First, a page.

This is exactly backwards. The answer is:
blueprint:building :: code:software
Failure to understand this is the reason why most comparisons between software and engineering are, as the author has correctly identified, nonsense.
He is unable to recognise this error due to a lack of experience with engineering, as evidenced by this statement:
If my grandfather had responded "It depends" to a question about how to produce a 1-ton spool of 2mm-thick copper strip, he'd have been fired on the spot.
To a first-order approximation "It depends" is the best answer to any engineering question, not just any software engineering question; the author's grandfather may well have agreed with this. Don't get me started on the footnote.
If the author wishes to actually learn something about engineering instead of just repeating erroneous clichés about it, I would recommend he start by reading anything by Henry Petroski.
I stand by the blueprint:building :: X:code concept. Brian posted a comment on the actual post along the same lines as your rebuttal:
"With regard to "blueprint:building :: X:code", I think code is the blueprint. If not code, then a specification that's precise enough that it may as well be code."
And I'll repeat here that if precise specifications required code, then you wouldn't have regexes, SQL, or any of the other common (and uncommon) DSLs that flit about. If you think those things are code, then what about BNF grammars? RDF triples that inform expert systems? There are a lot of things that system behaviour that don't suffer from the problems of software as I described, and they often are far closer to the relevant domain than any "code" that would be required to implement the desired behaviour directly.
The problem with this theory is that it relies on what I've seen best expressed as "the neat separability of ends and means." This is also the fundamental principle of top-down design, and it's the reason people hire armies of (<cough>Java<cough>) programmers, give them no domain knowledge and ask them to construct the code while waffling about how projects are like houses.
In the real world that's simply not true. Engineering is where ends and means meet and overlap and are reconciled through the process of design. The result is, for civil engineers, blueprints; for software engineers, code. That's why I think you have code on the wrong side of the relation: because code embodies both ends and means it cannot be merely constructed, it must be designed.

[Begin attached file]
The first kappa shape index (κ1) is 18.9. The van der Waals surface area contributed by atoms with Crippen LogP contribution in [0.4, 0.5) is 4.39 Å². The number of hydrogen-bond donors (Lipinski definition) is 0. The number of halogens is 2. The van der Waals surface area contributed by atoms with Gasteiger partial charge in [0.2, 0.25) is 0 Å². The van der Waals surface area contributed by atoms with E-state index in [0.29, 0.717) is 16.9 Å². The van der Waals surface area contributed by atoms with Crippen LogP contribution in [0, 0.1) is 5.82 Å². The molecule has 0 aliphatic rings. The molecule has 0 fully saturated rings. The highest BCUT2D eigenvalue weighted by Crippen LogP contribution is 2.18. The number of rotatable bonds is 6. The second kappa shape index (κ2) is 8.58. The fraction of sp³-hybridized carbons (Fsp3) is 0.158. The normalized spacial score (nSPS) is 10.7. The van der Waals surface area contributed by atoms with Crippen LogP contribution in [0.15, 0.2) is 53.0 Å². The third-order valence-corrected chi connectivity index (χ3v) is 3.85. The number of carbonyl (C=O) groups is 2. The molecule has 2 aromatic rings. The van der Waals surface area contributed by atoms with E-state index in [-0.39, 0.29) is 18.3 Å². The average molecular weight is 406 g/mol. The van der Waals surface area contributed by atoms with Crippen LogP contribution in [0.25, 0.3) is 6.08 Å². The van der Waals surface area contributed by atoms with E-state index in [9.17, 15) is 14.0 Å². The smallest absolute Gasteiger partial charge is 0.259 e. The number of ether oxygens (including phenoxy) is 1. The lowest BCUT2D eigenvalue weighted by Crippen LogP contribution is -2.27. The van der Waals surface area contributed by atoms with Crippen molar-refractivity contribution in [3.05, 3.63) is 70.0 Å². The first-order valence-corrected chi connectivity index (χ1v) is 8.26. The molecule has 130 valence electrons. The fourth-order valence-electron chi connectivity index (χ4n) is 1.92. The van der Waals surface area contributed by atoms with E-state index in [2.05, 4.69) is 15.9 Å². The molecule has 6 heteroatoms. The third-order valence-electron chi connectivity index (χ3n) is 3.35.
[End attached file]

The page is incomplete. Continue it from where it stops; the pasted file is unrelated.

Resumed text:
The thing is, so much of what software developers do could be systematized, or at least codified into what would often manifest as what we'd call "tools" that are then used to far more productive effect by those domain experts.
I've mentioned Matlab and Mathematica elsewhere as an example of delivering domain-specific notation, but they're also a great widespread example of delivering a domain-appropriate environment. What if these tools didn't exist, and any time someone needed to do some math, they had to cajole some programmers somewhere to help them get the job done? That'd be a disaster in relative terms, but that's the status quo of so many other "domains" where software development is regularly involved.
Is this article really just a call for the splitting of Turing-complete languages into software "materials", a group of DSLs that provide constraints? Programming in universal languages would become like materials science or industrial R+D.
Associating general-purpose programming languages with materials science seems reasonable. Building the systems that are used to build systems, etc.
Though DSLs are the most common manifestation of declarative, often constraint-based directives, thinking about all such things as text-based is another blind assumption made by most. Far higher-bandwidth "interfaces" for defining systems will simply be necessary in so many fields that suffer under the yoke of mostly-ASCII text. Just look at mathematics and e.g. Matlab and Mathematica for a super-simple example. More broadly, data, design, and process visualization continues to be a growing "trend" (more like an inevitability, but whatever) -- why shouldn't those visualizations function as the model for the relevant domain experts (whereas they are so often simply presentational)? The sooner they make that transition, the better.